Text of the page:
That’s a huge problem, because two years from now, who knows if Amazing Spider-Man 3 won’t wind up feeling like a prologue to The Amazing Spider-Man 4? At what point do we admit to ourselves that all this “world-building” might not be anything more than an endless strand of “to be continued” tags? That ASM2 ends in the middle of a fight scene is telling. (As an aside, when I slowly realized this movie was going to end with the same cut to black that they used to end the trailer – no lie, the same exact shot, with him jumping in the air with the sewer lid – all I could think was “holy shit, that has to be a new cardinal sin for cinema, because there’s no way anyone’s ever been dumb enough to pull that before.”)
As America has fallen in love with serialization in the age of Netflix and sprawling, cable television epics, studios have been quick to adapt, in ways both good and bad. I think it’s awesome that we can get a new season of Arrested Development or Orange is the New Black in a day, with the ability to process it at any pace. To an obsessive-compulsive media junky who loves serialization like myself, that’s like several Christmases a year. It’s also a big reason why I think Marvel’s upcoming Netflix series’ – Daredevil, Iron Fist, etc. – are going to be both a massive hit and deathblow for Marvel. Yeah, The Avengers made a lot of money, and The Avengers 2 is going to make a lot of money – but those world-building models in film franchises simply aren’t sustainable. They’re a fad that’s going to see backlash as soon as the general public realizes they can have very similar content on a much more accessible medium at a much quicker pace. As they’re seamlessly transitioning from Daredevil episode 4 to Daredevil episode 5, they’re going to realize “wait, why the fuck am I going to wait two years for a film that exists solely to set up a film an additional film two years away?” It sounds like lunacy, and it is. That’s like if this years’ Game of Thrones had ended after its ninth episode and you had to wait two years just to see episode 10. America’s attention spans certainly aren’t getting any shorter; the masses will revolt, and ASM2’s diminishing box-office returns are already evidence of that.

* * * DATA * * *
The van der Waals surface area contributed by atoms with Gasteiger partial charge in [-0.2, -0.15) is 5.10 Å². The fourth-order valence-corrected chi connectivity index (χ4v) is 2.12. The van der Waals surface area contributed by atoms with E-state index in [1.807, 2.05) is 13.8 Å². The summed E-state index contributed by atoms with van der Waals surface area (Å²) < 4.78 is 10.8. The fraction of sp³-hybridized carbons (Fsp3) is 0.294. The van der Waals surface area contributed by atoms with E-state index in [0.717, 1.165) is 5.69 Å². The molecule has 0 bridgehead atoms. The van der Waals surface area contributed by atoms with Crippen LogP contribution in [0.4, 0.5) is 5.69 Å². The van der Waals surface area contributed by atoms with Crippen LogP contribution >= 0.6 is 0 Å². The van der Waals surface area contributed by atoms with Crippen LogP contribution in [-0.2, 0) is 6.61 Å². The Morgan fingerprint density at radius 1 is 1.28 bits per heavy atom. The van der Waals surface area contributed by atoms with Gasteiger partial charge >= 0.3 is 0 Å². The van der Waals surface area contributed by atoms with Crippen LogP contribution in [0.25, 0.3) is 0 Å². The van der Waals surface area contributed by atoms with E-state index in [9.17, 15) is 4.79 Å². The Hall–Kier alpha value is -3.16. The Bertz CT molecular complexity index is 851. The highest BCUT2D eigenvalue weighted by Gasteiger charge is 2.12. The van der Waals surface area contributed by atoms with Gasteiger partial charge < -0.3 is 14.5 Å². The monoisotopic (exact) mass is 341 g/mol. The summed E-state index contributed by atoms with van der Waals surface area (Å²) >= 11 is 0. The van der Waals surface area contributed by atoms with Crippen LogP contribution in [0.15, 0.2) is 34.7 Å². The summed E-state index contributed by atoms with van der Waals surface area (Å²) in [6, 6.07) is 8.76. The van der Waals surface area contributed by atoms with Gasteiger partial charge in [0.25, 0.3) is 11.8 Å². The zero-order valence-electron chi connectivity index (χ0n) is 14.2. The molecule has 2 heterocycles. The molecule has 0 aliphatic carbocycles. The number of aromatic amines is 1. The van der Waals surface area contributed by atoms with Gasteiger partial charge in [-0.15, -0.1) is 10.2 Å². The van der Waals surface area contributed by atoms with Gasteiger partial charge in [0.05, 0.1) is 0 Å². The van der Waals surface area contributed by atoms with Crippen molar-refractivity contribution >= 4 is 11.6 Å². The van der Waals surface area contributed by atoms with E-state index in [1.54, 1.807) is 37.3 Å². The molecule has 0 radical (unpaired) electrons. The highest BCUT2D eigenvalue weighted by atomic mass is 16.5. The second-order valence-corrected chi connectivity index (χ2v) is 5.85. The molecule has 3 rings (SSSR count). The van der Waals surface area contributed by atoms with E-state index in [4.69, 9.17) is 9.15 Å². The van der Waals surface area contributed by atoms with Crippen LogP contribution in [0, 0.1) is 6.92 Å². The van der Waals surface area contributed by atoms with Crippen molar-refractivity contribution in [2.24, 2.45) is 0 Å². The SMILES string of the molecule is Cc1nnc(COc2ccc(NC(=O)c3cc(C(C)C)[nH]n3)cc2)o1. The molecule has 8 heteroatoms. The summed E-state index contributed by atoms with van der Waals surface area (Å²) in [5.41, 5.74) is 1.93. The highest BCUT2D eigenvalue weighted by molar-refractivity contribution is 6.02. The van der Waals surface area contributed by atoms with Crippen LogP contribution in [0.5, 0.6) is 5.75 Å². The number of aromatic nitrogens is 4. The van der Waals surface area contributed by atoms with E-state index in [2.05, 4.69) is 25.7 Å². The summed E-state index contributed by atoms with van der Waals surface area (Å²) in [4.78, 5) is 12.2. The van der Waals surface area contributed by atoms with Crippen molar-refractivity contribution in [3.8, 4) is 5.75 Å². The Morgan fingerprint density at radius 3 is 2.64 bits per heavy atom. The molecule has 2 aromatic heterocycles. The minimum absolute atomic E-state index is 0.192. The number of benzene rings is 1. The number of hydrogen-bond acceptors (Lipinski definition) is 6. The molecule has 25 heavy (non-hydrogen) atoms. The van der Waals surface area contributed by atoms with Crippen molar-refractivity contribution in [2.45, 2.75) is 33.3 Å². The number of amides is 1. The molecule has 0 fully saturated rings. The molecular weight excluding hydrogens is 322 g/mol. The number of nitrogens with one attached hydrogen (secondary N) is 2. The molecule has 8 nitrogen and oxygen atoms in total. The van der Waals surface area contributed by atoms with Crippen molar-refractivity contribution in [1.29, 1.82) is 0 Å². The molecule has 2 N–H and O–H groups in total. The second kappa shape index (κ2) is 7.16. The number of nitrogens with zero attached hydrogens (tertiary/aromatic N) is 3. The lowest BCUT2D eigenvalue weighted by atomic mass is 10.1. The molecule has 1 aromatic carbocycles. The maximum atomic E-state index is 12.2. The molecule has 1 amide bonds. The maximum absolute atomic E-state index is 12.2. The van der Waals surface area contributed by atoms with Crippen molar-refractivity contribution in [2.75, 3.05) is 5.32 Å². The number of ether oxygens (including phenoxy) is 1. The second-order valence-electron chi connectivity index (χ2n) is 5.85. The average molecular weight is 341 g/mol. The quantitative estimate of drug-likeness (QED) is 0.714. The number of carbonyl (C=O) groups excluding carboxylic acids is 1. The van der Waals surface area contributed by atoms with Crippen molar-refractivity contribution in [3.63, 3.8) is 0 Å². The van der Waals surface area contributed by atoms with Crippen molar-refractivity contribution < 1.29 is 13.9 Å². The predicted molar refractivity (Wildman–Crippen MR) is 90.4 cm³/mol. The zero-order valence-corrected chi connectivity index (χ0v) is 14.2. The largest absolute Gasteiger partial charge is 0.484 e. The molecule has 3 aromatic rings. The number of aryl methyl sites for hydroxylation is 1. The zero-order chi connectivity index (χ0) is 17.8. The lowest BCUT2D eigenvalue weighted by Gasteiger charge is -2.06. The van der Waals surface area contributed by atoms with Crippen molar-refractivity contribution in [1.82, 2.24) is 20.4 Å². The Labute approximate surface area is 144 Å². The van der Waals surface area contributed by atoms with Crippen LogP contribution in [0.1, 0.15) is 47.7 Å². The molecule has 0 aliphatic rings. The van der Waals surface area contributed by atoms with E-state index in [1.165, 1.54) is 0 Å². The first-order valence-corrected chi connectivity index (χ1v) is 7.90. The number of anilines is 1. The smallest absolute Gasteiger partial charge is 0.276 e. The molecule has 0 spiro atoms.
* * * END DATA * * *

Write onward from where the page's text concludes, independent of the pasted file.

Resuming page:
Part of what made Sam Raimi’s Spider-Man films work so well was that, although there were sequels in mind from the start, each entry was able to function as its own separate entity. That makes such a difference for any director, who is able to give his films plenty of room to breathe. Look at that weird chocolate cake scene from Spider-Man 2. Peter, who has been knocked down by the world so many times at that point that it’s getting harder and harder to get up, is offered a slice of chocolate cake by his (quite skeletal) neighbor. They eat, smiling awkwardly, before she tells him that Mary Jane left him a message and exits. It’s a scene that exists solely to give the protagonist one moment of quiet happiness, a chance to put the rest of the world on hold and savor a couple bites of cake. It works beautifully because of its awkwardness. It’s also a moment that would never fit into The Amazing Spider-Man movies, because nothing of consequence is happening. In Webb’s films, something needs to be happening, and every second needs to advance the plot or the character direction not only of the film, but the franchise, in some way. Yet when so many things are happening, it can feel like there isn’t a lot of anything happening.
That makes all the difference, because that forced tempo prevents the film from forming its own personality. Raimi went into the first Spider-Man best known for his self-aware, campy horror classics, and his Spider-Man trilogy is way more campy than you probably remember. Think of the split-second close-up of Willam Defoe’s Norman Osborn going “Oh” right before he’s impaled, or the woman on the doomed skyscraper in Spider-Man 3 running towards and screaming directly into the camera. That’s not a bad thing whatsoever – in fact, it enhances those movies, giving them shades of an old-school comic book. Webb’s movies, meanwhile, have been lauded for giving Garfield’s Spider-Man more quippy one-liners, but in the big picture, Raimi’s movies are way funnier. When a director applies his particular aesthetic touches to a film, it not only convinces you that the film is a labor of love, but that he cares about the characters as well by extension (and I’ll forever lament that we never got a Raimi Spider-Man 4, because he’s on record saying “I don’t think I’ve brought out the best in what this character has to offer yet.” Plus John Malkovich was going to be The Vulture, so need I say more?)